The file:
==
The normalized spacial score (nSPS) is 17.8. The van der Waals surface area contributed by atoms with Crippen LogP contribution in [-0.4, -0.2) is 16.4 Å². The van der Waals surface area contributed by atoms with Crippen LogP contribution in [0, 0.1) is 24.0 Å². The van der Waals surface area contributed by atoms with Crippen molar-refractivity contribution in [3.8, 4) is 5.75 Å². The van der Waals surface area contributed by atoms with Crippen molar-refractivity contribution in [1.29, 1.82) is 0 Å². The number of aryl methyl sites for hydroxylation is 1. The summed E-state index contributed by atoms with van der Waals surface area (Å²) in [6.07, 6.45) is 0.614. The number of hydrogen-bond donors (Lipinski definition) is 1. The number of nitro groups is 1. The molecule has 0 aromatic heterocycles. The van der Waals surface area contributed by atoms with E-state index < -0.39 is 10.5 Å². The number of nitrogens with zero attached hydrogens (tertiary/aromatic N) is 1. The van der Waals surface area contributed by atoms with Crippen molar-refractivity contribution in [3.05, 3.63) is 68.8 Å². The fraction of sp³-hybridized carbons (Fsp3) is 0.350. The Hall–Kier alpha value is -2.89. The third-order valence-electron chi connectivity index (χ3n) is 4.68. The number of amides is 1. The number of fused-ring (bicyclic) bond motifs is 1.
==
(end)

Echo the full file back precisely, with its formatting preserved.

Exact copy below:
The normalized spacial score (nSPS) is 17.8. The van der Waals surface area contributed by atoms with Crippen LogP contribution in [-0.4, -0.2) is 16.4 Å². The van der Waals surface area contributed by atoms with Crippen LogP contribution in [0, 0.1) is 24.0 Å². The van der Waals surface area contributed by atoms with Crippen molar-refractivity contribution in [3.8, 4) is 5.75 Å². The van der Waals surface area contributed by atoms with Crippen molar-refractivity contribution in [1.29, 1.82) is 0 Å². The number of aryl methyl sites for hydroxylation is 1. The summed E-state index contributed by atoms with van der Waals surface area (Å²) in [6.07, 6.45) is 0.614. The number of hydrogen-bond donors (Lipinski definition) is 1. The number of nitro groups is 1. The molecule has 0 aromatic heterocycles. The van der Waals surface area contributed by atoms with E-state index < -0.39 is 10.5 Å². The number of nitrogens with zero attached hydrogens (tertiary/aromatic N) is 1. The van der Waals surface area contributed by atoms with Crippen molar-refractivity contribution in [3.05, 3.63) is 68.8 Å². The fraction of sp³-hybridized carbons (Fsp3) is 0.350. The Hall–Kier alpha value is -2.89. The third-order valence-electron chi connectivity index (χ3n) is 4.68. The number of amides is 1. The number of fused-ring (bicyclic) bond motifs is 1.